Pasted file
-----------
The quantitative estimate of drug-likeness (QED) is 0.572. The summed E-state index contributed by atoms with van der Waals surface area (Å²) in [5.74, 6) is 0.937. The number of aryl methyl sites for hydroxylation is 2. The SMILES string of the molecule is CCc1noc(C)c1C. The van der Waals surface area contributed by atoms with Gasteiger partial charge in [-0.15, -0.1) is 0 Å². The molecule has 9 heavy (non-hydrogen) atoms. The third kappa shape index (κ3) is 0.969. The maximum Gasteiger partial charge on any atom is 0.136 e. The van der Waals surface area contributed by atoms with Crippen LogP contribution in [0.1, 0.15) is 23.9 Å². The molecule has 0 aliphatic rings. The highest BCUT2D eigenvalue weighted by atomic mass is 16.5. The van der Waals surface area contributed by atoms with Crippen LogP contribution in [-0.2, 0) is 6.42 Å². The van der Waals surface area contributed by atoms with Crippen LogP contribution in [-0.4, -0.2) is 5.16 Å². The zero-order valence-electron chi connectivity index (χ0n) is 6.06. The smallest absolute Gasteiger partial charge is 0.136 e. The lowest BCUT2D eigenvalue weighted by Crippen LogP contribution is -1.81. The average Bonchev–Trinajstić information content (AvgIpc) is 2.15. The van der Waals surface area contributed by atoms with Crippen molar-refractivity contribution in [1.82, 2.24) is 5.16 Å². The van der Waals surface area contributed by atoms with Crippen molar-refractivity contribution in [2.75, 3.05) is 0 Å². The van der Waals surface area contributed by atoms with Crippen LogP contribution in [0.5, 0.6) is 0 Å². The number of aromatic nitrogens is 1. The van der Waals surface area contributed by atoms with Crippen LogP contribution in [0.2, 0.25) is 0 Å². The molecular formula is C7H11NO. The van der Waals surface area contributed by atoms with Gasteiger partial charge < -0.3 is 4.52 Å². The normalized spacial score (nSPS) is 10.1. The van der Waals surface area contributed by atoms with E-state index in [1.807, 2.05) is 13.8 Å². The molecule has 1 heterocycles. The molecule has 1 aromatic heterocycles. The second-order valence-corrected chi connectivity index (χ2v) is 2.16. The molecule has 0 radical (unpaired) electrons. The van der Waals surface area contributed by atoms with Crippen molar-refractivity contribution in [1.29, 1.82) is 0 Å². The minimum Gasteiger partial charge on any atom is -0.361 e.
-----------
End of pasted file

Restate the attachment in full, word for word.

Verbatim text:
The quantitative estimate of drug-likeness (QED) is 0.572. The summed E-state index contributed by atoms with van der Waals surface area (Å²) in [5.74, 6) is 0.937. The number of aryl methyl sites for hydroxylation is 2. The SMILES string of the molecule is CCc1noc(C)c1C. The van der Waals surface area contributed by atoms with Gasteiger partial charge in [-0.15, -0.1) is 0 Å². The molecule has 9 heavy (non-hydrogen) atoms. The third kappa shape index (κ3) is 0.969. The maximum Gasteiger partial charge on any atom is 0.136 e. The van der Waals surface area contributed by atoms with Crippen LogP contribution in [0.1, 0.15) is 23.9 Å². The molecule has 0 aliphatic rings. The highest BCUT2D eigenvalue weighted by atomic mass is 16.5. The van der Waals surface area contributed by atoms with Crippen LogP contribution in [-0.2, 0) is 6.42 Å². The van der Waals surface area contributed by atoms with Crippen LogP contribution in [-0.4, -0.2) is 5.16 Å². The zero-order valence-electron chi connectivity index (χ0n) is 6.06. The smallest absolute Gasteiger partial charge is 0.136 e. The lowest BCUT2D eigenvalue weighted by Crippen LogP contribution is -1.81. The average Bonchev–Trinajstić information content (AvgIpc) is 2.15. The van der Waals surface area contributed by atoms with Crippen molar-refractivity contribution in [1.82, 2.24) is 5.16 Å². The van der Waals surface area contributed by atoms with Crippen molar-refractivity contribution in [2.75, 3.05) is 0 Å². The van der Waals surface area contributed by atoms with Crippen LogP contribution in [0.5, 0.6) is 0 Å². The number of aromatic nitrogens is 1. The van der Waals surface area contributed by atoms with Crippen LogP contribution in [0.2, 0.25) is 0 Å². The molecular formula is C7H11NO. The van der Waals surface area contributed by atoms with Gasteiger partial charge < -0.3 is 4.52 Å². The normalized spacial score (nSPS) is 10.1. The van der Waals surface area contributed by atoms with E-state index in [1.807, 2.05) is 13.8 Å². The molecule has 1 heterocycles. The molecule has 1 aromatic heterocycles. The second-order valence-corrected chi connectivity index (χ2v) is 2.16. The molecule has 0 radical (unpaired) electrons. The van der Waals surface area contributed by atoms with Crippen molar-refractivity contribution in [1.29, 1.82) is 0 Å². The minimum Gasteiger partial charge on any atom is -0.361 e.